This week, Readers Mine, let me start out with a bit of advice: never watch two cinematic masterpieces during the course of a week, and then follow them with James Cameron’s Avatar on the weekend. The latter’s weaknesses, already quite visible, become glaring. That being said, it is hard to imagine a film that would stand up well against Akira Kurosawa’s Ikiru and Alfred Hitchcock’s Vertigo.
Ikiru is the story of a 30-year career bureaucrat, Watanabe (Takashi Shimura) who is diagnosed with terminal stomach cancer and realizes that, despite being an old man, he has never lived. In Japanese, “ikiru” means “to live,” and the remainder of the film is devoted to Watanabe’s search for a way to give meaning to his life in the six months he has to live. I scooped up the Criterion Collection edition of the film on DVD as a late birthday present, so I got all sorts of extra goodies with the film, including a nice little booklet in which a noted historian and biographer of Kurosawa proceeded to misinterpret the film as a modern existentialist statement. Instead of a negation of meaning, however, Ikiru beautifully renders what is a core tenant of humanism: that the meanings of our lives are found in what we do with them, in the meanings we choose to imbue them with. As the inimitable Joss Whedon would have it, “if nothing that we do matters, then the only thing that matters is what we do.” As Mockingbird pointed out to me, the first half of that line is existentialism, the second, and dominant, half is humanism. Watanabe does indeed imbue his life with meaning in a mere six months, even as his cancer kills him, and gives the film its soul in the wonderful line:
“I can’t afford to hate anyone. I haven’t got that kind of time.”
If you should get a chance, see this wonderful film, made by perhaps the greatest film auteur of the 20th century. Personally, I still see Red Beard as his humanist masterwork, but Ikiru is a thing of beauty to light the modern soul with hope, and how can you not fall in love with such a film?
Next we turn to a film which I’m ashamed to say I’d never seen until this week, Vertigo. One of the ways Mockingbird and I are dealing with our Commuter Marriage is to try, once a week, to watch the same movie on the same night in our separate digs, so we have a kind of date night and something to talk about in the following days besides work and school. We’re trying to go through the films neither one of us has seen but for one reason or another think we want to or ought to. (Avatar was part of this too, and now that we’ve seen it, we never have to see it again.) So this week was Hitchcock’s disturbing masterwork Vertigo.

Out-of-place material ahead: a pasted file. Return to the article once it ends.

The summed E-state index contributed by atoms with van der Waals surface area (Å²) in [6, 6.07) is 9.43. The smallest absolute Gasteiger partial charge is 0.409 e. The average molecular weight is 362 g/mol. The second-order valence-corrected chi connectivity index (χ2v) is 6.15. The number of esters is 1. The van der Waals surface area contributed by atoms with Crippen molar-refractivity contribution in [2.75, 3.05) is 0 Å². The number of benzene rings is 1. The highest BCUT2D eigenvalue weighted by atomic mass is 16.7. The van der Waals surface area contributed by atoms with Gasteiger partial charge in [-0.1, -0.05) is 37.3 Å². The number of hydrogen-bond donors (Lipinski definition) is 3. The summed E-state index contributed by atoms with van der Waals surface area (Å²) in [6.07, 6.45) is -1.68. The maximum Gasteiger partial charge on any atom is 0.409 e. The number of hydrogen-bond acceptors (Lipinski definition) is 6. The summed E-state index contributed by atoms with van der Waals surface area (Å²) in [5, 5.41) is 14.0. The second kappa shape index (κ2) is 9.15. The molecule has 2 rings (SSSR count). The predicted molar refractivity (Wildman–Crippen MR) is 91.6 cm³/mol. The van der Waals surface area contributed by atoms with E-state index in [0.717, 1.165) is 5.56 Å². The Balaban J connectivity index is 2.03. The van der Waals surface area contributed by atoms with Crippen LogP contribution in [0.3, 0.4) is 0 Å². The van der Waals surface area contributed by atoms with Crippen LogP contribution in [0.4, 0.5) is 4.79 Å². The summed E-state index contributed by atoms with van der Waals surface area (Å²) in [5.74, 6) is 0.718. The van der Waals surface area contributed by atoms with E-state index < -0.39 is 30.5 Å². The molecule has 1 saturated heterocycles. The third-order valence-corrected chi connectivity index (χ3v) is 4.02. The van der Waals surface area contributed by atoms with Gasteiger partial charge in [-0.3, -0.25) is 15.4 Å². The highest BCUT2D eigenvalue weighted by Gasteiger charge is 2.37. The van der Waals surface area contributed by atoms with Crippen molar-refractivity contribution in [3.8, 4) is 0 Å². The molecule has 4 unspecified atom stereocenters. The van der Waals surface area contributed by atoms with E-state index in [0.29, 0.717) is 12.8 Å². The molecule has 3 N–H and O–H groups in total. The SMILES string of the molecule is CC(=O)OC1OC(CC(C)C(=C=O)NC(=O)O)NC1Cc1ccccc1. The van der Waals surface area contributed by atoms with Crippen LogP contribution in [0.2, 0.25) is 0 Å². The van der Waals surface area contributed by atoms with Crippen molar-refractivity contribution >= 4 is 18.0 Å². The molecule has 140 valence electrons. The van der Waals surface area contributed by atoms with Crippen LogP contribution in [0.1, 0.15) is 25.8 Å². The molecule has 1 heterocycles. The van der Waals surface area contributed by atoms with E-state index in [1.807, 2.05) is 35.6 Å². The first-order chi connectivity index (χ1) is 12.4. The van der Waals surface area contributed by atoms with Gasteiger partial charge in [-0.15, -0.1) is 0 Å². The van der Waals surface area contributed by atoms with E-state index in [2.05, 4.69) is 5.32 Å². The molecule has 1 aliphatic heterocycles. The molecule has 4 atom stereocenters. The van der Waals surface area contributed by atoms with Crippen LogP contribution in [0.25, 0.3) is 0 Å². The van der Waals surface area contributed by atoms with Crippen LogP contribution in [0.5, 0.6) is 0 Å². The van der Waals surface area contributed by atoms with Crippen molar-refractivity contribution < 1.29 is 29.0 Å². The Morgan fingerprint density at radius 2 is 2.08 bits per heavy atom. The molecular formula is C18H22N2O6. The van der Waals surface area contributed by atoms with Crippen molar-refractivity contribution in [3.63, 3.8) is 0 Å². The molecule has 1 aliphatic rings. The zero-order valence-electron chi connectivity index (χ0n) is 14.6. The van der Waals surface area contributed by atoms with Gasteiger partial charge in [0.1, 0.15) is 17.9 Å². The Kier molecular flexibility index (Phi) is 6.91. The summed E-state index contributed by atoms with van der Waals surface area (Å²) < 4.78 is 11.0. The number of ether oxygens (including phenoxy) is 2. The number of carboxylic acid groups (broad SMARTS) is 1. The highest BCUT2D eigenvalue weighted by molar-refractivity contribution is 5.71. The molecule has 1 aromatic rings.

I always like it when a film that is billed as disturbing really disturbs me. The ability to make me actively uncomfortable is a sign of great narrative filmmaking, and Vertigo does this in spades. The film tells the story of a retired police detective (James Stewart), who is hired by an old college buddy to follow his psychologically unstable wife (Kim Novak). Hitchcock leads us gently along the garden path with his easy pacing for the first half of the film and then throws us into a house of mirrors-maze and locks the exits for the second. It becomes a frighteningly intimate portrait of a shared descent into madness, obsession, and control that had me squirming in my seat, not least because of what Jeff Bussolini has called the “intertextuality of character” inherent in Jimmy Stewart, who is far afield from his normal, lovable, aw-shucks-merry-Christmas-everybody characters, and into deep, dark waters indeed. Plus, Hitchcock actually manages to make Kim Novak over into a cheap, frowzy broad with some hair-color, bangs, and exaggerated eyebrow-penciling, while Novak herself shows some serious acting chops as she moves from personality to personality throughout the film.
Perhaps the most striking thing to my eye, however, was Hitchcock’s use of color, and particularly the capabilities of Technicolor, where you can get not just blue, but !!!BLUE!!! Hitchcock uses the technology with tremendous artistry, keeping the colors muted and realistic for most scenes but using the full glory of Technicolor with the surety of a Fauvist master. A bed of red flowers there, emerald cocktail dress here, a sticky day-glow neon green from a neon sign there, until the color itself becomes a character in the film, wrapping you round and drawing you into an uncomfortable intimacy of creeping insanity. This is a creepy, creepy film, and if you’ve never seen it, you are really missing one of the highlights of American Cinema.
So now I’ve done some quickie film reviews here, which full-well count as scribblings, and was a lot of fun to boot. Mock’ and I have a bunch more movies coming this semester, so maybe there’ll be more of these in future. Until next time, be well.